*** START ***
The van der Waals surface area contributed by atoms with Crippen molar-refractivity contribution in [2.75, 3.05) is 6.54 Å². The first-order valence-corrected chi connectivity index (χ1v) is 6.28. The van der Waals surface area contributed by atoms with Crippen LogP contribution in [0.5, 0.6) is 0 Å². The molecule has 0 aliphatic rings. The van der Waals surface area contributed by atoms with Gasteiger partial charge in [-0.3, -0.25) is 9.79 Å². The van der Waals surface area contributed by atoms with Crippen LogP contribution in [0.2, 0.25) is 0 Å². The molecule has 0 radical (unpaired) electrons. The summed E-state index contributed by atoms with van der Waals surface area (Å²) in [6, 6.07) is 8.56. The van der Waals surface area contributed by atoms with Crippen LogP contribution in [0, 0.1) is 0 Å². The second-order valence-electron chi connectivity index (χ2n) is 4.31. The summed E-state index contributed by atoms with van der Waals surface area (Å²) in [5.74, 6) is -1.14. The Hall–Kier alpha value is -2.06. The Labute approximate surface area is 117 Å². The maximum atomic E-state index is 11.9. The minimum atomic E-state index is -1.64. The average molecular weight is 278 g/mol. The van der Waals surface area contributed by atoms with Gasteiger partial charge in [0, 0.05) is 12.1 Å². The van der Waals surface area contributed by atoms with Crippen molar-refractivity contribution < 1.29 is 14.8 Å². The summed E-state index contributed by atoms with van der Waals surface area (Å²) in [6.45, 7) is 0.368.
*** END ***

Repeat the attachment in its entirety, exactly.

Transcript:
The van der Waals surface area contributed by atoms with Crippen molar-refractivity contribution in [2.75, 3.05) is 6.54 Å². The first-order valence-corrected chi connectivity index (χ1v) is 6.28. The van der Waals surface area contributed by atoms with Crippen LogP contribution in [0.5, 0.6) is 0 Å². The molecule has 0 aliphatic rings. The van der Waals surface area contributed by atoms with Gasteiger partial charge in [-0.3, -0.25) is 9.79 Å². The van der Waals surface area contributed by atoms with Crippen LogP contribution in [0.2, 0.25) is 0 Å². The molecule has 0 radical (unpaired) electrons. The summed E-state index contributed by atoms with van der Waals surface area (Å²) in [6, 6.07) is 8.56. The van der Waals surface area contributed by atoms with Crippen LogP contribution in [0, 0.1) is 0 Å². The second-order valence-electron chi connectivity index (χ2n) is 4.31. The summed E-state index contributed by atoms with van der Waals surface area (Å²) in [5.74, 6) is -1.14. The Hall–Kier alpha value is -2.06. The Labute approximate surface area is 117 Å². The maximum atomic E-state index is 11.9. The minimum atomic E-state index is -1.64. The average molecular weight is 278 g/mol. The van der Waals surface area contributed by atoms with Gasteiger partial charge in [0, 0.05) is 12.1 Å². The van der Waals surface area contributed by atoms with Crippen molar-refractivity contribution < 1.29 is 14.8 Å². The summed E-state index contributed by atoms with van der Waals surface area (Å²) in [6.45, 7) is 0.368.